Monday, December 31, 2007

Doug Miller moves to Missouri

Dr. Douglas C. Miller, former neuropathologist at NYU, has recently moved to the University of Missouri at Columbia. Good luck in Mizzou, Doug!

Thursday, December 27, 2007

Medial lemniscus

Brain cutting sessions with residents can get repetitive after a while unless you have new neuroanatomy information to share with them every so often. To that end, here's a nice description of the course of the medial lemniscus as it ascends through the brainstem written with a visual metaphor that will really stick in your mind. You can use this metaphor in describing the medial lemniscus during your next brain cutting session. The source is my favorite basic neuropathology book: "Practical Review of Neuropathology" by Fuller and Goodman. From page 113:

"The ascending proprioceptive and fine touch system has its relay nuclei, the nucleus gracilus for lower extremity and trunk, and the nucleus cuneatus for upper extremity, neck, and upper the cervicomedullary junction. The second order neurons from these nuclei decussate to form the medial lemniscus that ascends through the brainstem to eventually innervate the ventral posterior lateral (VPL) nuclues of the thalamus. In the medulla, the medial lemniscus is arranged as a vertical (ventral to dorsal ) strip of fibers in the midline with the upper extremity fibers being most dorsal and the lower extremetiy fibers being most ventral; i.e., the sensory homunculus in the medulla is 'standing straight up'. The medial lemniscus rotates to the horizontal in the pons and by the time it reaches the midbrain has rotated further so that the fibers from the lower extremity are now more dorsal than those of the upper extremity. Imagine a reveler on Bourbon Street in New Orleans. Early in the evening, the individual is standing vertically against a lamppost enjoying the libations and this is analogous to the position of the medial lemniscus in the medulla. By mid-evening, the partygoer slides down the lamppost and lays on the street analogous to the increasingly horizonatal disposition of the medial lemniscus in the pons. Finally, the besotted reveler is pulled from the street by his ankles by the local constabulary analogous to the 'feet up' orientation of the medial lemniscus in the midbrain."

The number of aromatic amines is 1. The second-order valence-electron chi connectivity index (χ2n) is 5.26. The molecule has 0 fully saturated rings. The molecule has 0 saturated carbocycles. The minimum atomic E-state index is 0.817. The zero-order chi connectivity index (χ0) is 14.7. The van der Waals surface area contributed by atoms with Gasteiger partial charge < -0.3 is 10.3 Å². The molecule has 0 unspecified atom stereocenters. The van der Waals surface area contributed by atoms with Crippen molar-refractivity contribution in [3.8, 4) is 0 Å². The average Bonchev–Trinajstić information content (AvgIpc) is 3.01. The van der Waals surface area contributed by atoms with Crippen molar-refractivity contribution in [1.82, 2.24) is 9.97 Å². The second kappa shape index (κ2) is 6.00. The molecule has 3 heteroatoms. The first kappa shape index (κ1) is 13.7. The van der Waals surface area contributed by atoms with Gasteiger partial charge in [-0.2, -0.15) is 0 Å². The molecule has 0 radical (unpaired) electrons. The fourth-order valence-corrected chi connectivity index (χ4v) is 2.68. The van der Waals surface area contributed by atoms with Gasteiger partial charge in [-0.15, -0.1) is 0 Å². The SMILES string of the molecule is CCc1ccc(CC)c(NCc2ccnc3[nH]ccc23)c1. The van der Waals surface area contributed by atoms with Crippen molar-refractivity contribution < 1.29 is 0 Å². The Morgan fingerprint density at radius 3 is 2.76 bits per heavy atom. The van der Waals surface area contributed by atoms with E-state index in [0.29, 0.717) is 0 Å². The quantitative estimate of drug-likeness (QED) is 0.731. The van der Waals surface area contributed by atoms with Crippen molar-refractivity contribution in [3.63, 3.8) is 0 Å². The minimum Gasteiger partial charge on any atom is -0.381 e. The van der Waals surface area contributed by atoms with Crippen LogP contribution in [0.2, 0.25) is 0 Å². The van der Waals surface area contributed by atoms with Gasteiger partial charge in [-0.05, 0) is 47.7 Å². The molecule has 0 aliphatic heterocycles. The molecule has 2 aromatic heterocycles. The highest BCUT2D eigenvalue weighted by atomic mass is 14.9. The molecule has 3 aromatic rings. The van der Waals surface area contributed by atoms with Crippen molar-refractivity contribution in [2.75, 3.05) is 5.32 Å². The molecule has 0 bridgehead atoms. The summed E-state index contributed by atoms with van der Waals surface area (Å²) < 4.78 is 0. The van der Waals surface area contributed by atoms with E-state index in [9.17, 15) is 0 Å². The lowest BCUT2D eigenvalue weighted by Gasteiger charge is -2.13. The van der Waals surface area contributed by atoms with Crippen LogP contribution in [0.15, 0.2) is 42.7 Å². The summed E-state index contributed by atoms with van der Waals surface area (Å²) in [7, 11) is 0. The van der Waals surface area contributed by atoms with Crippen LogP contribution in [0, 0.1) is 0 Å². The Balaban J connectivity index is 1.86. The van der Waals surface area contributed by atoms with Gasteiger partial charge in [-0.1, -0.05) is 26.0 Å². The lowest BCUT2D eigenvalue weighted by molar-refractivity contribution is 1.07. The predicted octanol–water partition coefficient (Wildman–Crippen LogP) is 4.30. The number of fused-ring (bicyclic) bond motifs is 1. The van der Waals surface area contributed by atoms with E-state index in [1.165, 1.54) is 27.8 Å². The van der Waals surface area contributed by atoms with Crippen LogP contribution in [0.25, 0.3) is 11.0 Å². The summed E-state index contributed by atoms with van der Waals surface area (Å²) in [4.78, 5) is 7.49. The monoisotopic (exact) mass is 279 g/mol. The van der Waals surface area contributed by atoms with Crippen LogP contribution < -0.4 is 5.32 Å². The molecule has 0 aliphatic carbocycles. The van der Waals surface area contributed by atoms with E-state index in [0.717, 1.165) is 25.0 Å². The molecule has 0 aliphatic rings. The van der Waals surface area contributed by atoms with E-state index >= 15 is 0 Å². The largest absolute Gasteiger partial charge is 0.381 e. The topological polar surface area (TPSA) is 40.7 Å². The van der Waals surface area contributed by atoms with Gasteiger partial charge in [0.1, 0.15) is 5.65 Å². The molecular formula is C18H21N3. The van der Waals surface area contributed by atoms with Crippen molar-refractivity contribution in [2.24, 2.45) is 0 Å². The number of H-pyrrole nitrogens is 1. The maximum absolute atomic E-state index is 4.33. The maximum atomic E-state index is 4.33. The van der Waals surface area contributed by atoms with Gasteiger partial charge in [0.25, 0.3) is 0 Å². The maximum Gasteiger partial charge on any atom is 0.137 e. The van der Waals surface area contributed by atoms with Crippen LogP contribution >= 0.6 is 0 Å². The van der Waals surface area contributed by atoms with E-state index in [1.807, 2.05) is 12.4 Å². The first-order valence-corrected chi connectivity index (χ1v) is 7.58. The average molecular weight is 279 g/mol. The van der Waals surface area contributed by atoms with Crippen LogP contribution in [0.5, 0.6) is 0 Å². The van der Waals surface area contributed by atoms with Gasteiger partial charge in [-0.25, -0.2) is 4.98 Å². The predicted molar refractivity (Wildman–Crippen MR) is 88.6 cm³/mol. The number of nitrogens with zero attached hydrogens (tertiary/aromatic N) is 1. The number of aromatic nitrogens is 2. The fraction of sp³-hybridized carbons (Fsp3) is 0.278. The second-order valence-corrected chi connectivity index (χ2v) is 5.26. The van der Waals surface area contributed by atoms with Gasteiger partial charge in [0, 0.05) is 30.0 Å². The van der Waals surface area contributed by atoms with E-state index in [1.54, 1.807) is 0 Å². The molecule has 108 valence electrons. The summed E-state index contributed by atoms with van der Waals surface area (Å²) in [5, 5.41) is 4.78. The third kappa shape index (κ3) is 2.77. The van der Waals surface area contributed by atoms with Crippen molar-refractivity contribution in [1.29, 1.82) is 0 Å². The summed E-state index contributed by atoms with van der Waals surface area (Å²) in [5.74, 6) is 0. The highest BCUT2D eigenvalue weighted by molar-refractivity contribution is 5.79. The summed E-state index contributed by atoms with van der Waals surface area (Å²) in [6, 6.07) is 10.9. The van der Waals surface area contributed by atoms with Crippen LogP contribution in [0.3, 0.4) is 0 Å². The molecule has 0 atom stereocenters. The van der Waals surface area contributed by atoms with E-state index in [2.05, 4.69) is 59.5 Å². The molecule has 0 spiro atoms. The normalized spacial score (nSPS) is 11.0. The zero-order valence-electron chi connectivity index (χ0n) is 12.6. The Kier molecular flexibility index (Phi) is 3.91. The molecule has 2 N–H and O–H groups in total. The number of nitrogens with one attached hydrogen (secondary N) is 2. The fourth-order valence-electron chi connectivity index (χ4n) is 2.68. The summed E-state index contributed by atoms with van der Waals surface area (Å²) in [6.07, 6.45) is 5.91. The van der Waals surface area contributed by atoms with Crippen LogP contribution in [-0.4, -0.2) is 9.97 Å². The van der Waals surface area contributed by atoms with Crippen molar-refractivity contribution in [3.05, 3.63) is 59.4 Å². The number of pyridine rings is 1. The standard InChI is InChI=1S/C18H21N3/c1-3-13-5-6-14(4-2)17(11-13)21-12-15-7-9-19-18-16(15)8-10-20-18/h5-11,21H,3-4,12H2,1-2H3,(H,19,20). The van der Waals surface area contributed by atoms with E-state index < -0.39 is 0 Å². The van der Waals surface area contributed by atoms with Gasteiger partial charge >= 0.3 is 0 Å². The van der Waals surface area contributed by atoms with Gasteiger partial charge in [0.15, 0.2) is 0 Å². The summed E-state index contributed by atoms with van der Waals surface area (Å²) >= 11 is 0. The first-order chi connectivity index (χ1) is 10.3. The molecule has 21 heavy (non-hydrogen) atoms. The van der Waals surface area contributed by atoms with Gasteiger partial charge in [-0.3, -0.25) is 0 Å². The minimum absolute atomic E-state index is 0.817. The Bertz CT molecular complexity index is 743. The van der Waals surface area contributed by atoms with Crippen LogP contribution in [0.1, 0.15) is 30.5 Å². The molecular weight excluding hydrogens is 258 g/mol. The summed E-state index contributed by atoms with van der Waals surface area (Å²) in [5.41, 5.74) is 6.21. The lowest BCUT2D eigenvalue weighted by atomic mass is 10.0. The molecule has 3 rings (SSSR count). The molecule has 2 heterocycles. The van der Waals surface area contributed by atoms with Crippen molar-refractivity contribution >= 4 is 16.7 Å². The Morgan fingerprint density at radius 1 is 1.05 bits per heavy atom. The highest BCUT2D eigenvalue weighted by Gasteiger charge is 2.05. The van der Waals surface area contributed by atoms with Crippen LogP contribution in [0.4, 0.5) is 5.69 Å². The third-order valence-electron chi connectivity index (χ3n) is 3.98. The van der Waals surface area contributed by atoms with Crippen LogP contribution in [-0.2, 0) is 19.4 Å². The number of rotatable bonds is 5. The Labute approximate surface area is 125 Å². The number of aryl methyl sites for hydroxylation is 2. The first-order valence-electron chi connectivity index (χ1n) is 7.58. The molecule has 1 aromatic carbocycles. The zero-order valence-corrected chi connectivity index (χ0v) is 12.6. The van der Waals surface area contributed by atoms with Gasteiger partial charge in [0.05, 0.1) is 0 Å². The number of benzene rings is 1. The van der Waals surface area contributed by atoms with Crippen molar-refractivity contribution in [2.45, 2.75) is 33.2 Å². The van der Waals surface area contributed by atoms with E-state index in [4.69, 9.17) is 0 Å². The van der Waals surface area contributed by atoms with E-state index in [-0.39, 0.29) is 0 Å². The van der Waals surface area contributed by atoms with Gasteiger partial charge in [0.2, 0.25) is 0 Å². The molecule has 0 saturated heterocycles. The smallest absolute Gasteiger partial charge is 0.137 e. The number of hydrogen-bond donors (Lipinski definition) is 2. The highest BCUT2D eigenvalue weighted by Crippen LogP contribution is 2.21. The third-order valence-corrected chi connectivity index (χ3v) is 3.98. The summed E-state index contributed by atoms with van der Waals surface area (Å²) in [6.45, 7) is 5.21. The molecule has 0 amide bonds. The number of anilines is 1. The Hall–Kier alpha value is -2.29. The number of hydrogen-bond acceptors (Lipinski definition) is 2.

I should note that I had to correct a few typos in this as I transcribed it. For example, the authors write "Bourdon Street" instead of "Bourbon Street" in New Orleans. And they refer to the "nucleu gracilus" instead of the "nucleus gracilus". That being said, I still think that Fuller and Goodman provide a wonderful analogy that really helps in explaining the anatomy of the medial lemniscus!

Thursday, December 13, 2007

Neuropathology Course on the Web

Dr. Dimitri P. Agamanolis of Akron Children's Hospital has a neuropathology website that essentially provides a primer on the basics of neuropathology. Check it out at:
I'll be away on vacation until after Christmas, so there will be no new posts until that time. Merry Christmas!